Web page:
Director: Suresh Triveni
Cast: Vidya Balan, Manav Kaul, Neha Dhupia, Vijay Maurya
Above all, Tumhari Sulu is a masterclass in acting. It’s a testament to the skill and smarts of Vidya Balan who lifts an underdeveloped screenplay by just acting the hell out of it. Vidya is Sulu, an enterprising, spirited woman drowning in the drudgery of domesticity – she’s cooking, doing laundry, making tea for her brittle twin sisters who visit only to disapprove. But she longs to soar, to go out there and do something. This is a woman who relishes life, who juices every moment she gets to shine – including a lemon and spoon race in her son’s school. She doesn’t care if she comes in second. Her concern is that the lemon shouldn’t fall.
Sulu is a singular character. She has, what the French call, joie de vivre. She is a force of nature and Vidya plays her to perfection. Vidya revels in Sulu’s energy, her giddy effervescence and her aching vulnerability. By a fantastical turn of events, Sulu becomes a radio jockey – a sari-clad siren with a husky voice who talks at night to lonely men – of course they don’t know she’s also peeling peas simultaneously. Sulu loves her job and the freedom and opportunity it gives her. But her new-found clout has consequences for her family.
It’s a lovely idea but this is where debutant director Suresh Triveni falters. He has created a full-bodied character but her circumstances seem more convenient than organic. Sulu is someone we could know. However, the other characters – her loving husband Ashok, played by Manav Kaul, her boss Maria, played by Neha Dhupia, and her producer Pankaj, played by Vijay Maurya – are just types. They are superficial signifiers rather than flesh and blood people.
What happens when a middle-class housewife starts to talk dirty to strangers at night? What are the thorny conversations a husband and wife have before this becomes routine? Ashok’s anger and hurt is shown but not probed. Tumhari Sulu is designed to be good-natured and endearing so even the late-night, heavy breathing conversations never get too risqué – in fact Sulu seems to be a version of Munna Bhai from Lage Raho Munna Bhai – helping people in need. Incidentally Vidya also played a radio jockey in that film. Ashok’s troubles at his factory job seem imposed just to move the plot. And their son’s track, which brings matters to a head, is especially clumsy.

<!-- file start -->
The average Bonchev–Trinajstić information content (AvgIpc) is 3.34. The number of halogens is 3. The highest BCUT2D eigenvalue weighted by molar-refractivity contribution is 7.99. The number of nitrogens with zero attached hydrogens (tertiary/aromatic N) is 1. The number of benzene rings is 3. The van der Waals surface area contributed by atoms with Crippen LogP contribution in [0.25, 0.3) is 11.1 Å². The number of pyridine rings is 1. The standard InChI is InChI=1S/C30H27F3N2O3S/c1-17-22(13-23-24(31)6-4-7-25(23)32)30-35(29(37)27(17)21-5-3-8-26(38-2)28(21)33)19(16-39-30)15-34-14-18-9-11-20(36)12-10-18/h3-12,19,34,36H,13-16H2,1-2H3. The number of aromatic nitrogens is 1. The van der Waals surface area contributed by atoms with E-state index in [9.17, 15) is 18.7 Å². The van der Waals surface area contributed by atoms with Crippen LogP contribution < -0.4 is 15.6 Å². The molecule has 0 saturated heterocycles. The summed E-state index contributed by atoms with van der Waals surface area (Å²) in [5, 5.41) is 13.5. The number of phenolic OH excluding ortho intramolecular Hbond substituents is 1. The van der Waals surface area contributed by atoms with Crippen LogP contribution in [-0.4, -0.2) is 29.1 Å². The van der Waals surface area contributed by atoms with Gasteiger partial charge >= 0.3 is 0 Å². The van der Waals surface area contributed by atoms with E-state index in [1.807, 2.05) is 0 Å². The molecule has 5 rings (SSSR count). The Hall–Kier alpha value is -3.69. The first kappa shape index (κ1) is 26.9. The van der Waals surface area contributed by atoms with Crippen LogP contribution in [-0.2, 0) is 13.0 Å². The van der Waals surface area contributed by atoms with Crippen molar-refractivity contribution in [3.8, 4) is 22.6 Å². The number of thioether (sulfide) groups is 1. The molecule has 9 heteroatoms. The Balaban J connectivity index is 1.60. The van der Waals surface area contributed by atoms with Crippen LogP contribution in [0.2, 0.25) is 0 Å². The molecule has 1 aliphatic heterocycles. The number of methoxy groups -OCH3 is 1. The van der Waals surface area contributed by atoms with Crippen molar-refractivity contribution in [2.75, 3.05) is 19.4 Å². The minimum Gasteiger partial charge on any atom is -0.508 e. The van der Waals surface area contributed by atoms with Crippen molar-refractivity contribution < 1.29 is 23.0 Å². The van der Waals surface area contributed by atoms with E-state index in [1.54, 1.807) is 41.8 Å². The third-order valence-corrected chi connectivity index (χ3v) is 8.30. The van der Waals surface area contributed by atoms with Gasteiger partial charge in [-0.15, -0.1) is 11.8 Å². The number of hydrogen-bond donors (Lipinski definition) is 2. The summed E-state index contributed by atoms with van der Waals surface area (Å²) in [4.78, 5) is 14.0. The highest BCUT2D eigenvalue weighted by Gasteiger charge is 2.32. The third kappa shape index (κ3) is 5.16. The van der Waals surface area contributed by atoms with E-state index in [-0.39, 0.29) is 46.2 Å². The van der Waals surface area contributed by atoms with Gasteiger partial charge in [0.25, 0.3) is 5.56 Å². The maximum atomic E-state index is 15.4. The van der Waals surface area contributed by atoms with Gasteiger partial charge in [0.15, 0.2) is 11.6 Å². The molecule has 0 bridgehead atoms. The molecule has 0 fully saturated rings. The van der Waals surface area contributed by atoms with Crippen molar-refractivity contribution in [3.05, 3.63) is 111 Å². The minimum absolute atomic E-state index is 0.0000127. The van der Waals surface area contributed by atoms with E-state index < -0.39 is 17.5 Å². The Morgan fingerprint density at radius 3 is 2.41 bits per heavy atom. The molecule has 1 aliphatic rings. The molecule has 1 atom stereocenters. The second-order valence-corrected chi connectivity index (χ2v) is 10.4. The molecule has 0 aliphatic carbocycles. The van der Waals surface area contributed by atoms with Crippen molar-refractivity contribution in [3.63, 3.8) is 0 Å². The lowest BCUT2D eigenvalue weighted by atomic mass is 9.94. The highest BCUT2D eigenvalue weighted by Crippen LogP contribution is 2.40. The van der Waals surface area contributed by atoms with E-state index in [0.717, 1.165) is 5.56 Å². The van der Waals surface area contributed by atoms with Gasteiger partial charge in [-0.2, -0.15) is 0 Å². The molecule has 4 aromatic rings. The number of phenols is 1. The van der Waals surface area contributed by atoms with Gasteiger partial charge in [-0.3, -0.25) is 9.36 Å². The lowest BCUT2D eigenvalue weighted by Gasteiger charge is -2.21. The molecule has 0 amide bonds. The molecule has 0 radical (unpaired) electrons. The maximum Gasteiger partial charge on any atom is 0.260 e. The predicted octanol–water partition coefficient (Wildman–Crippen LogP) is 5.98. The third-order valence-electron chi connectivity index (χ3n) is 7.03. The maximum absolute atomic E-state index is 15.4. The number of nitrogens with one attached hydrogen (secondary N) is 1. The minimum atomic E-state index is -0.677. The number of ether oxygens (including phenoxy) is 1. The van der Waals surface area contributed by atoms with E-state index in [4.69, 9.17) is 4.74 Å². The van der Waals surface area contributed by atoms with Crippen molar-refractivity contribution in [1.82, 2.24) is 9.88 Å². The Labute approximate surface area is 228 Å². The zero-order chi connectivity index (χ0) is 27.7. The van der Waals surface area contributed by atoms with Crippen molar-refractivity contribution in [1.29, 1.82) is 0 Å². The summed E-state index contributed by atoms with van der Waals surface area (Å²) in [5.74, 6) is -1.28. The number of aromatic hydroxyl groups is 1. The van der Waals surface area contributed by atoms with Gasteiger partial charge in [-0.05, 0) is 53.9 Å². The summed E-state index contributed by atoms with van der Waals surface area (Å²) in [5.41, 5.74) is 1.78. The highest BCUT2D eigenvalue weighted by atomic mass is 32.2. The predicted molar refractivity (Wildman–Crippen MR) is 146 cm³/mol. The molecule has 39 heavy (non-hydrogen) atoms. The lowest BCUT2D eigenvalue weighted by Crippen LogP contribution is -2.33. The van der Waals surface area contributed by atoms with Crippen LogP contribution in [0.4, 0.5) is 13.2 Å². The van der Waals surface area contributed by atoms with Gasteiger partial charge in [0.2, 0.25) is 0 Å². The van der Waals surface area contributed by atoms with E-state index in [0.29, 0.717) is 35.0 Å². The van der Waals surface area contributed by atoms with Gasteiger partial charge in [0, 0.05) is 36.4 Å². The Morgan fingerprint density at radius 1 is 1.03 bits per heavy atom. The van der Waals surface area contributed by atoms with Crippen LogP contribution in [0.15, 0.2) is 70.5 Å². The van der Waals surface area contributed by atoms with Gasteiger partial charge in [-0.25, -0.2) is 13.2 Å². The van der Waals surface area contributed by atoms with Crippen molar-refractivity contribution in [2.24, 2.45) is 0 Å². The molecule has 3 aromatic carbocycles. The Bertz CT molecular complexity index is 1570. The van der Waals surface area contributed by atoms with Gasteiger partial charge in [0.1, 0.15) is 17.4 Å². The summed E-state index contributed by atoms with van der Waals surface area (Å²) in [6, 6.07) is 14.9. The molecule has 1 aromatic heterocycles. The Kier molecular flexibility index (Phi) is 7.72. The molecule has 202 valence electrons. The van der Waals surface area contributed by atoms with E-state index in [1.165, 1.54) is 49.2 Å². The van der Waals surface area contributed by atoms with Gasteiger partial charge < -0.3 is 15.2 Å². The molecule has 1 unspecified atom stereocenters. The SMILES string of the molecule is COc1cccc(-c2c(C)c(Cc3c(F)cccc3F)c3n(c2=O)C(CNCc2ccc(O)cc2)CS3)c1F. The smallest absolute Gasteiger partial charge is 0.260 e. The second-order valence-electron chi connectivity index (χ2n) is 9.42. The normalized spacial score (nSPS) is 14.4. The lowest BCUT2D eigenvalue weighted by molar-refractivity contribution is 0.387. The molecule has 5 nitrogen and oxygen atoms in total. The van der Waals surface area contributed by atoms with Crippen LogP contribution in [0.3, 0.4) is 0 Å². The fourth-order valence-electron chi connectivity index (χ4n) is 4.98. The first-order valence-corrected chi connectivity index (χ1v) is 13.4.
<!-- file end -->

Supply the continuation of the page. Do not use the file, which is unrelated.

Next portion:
Suresh creates a wonderfully lived-in texture – Sulu and Ashok’s home, their hopes, their conversations – are finely etched. But the film is slow in the first half and seems to be forcefully rushing to a climax in the second. There are also a few unnecessary songs – including a remix of Hawa Hawai, which is designed to be charming but does little. May I put in a personal request here to filmmakers – please, just let the legends be.
But through these bumps, Vidya doesn’t falter. She is a bulldozer flattening out the flaws with her blazing performance. At the end, when Sulu articulates what this job meant to her and weeps, I cried with her. There’s also a stellar moment in which Sulu acknowledges her lack of credentials – she is after all a 12th standard fail.
See this film for Vidya. Her unfettered joy will make you smile.